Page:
That’s the work I do and I totally love it. It’s a great privilege to get to do this work and to see what is being led at a community level. That's really where the powerful things are happening. I think one lesson I take from all this work is the more we can listen to the community, the more we can acknowledge the leadership from within community, the  stronger the communities we each share will be.

Origin: When I think of social impact at Arcteryx, I suspect it starts internally. I didn’t imagine the external influence being so critical in helping define where you would get involved or donate. Which leads the other?

DW: Both run in tandem. It's beholden on a brand to do the internal work of understanding its values, and the societal challenges that are connected to its work. For instance, If Arcteryx decided to do work around cancer research, there would be a disconnect. It’s unquestionably an important issue, but can we have the greatest impact here? Likely not.  

It’s important to do that work first to define who you are. Through our work, we continually pose the question why, applying it to all that we do: Why do we take action on climate? Why do we build the jackets that we do? Why do we volunteer our time on trail days? Why do we go outside in the middle of rainstorms? The thread that ties each response together is a central belief in the importance of connection to nature. It’s that which is at the core of our identity and where we can have the greatest impact. It’s the reason our approach focuses on actions around the climate and the movement towards equitable access to nature.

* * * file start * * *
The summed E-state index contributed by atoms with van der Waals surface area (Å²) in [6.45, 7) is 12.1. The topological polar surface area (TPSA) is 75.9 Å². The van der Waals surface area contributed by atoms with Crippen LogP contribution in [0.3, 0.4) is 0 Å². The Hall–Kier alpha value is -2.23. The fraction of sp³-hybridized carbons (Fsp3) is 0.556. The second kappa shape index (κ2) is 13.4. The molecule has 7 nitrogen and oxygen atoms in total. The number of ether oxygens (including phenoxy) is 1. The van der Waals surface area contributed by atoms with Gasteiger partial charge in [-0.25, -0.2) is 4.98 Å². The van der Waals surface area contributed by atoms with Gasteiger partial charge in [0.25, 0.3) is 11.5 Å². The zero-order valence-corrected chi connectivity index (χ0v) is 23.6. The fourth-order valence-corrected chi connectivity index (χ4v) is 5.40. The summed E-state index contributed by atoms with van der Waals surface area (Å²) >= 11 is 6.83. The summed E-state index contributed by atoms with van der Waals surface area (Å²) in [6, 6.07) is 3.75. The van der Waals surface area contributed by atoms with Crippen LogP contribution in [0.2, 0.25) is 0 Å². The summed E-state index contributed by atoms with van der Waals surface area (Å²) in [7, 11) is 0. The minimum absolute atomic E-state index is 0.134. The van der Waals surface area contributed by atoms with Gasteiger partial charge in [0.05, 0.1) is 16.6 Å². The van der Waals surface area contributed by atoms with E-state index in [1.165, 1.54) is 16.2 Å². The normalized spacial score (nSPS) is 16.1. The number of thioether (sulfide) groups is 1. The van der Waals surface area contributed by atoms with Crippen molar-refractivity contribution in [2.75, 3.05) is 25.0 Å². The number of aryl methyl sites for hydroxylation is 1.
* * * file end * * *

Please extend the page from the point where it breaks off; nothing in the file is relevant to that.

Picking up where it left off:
Once you understand your identity and have a deep commitment to it, you need to work in partnership with community leaders to build relationships and understand the needs of the movement and the role you might play through the resources you possess. In essence, you need to work towards building trust and moving resources to support the leaders of the movement.  

Origin: It sounds like social impact is led from the top. You don’t run a “department” in a silo. Can you expand how that works?

DW: Within the organization, it’s interesting to think about how the work gains momentum. At the outset, we were very, very grassroots and very small but slowly over time, as the work involved more people, you see small wins start to build momentum. The momentum draws more people into the work to a point where we now have a groundswell of engagement across the organization. It’s exciting to dream about the impact that can come from that.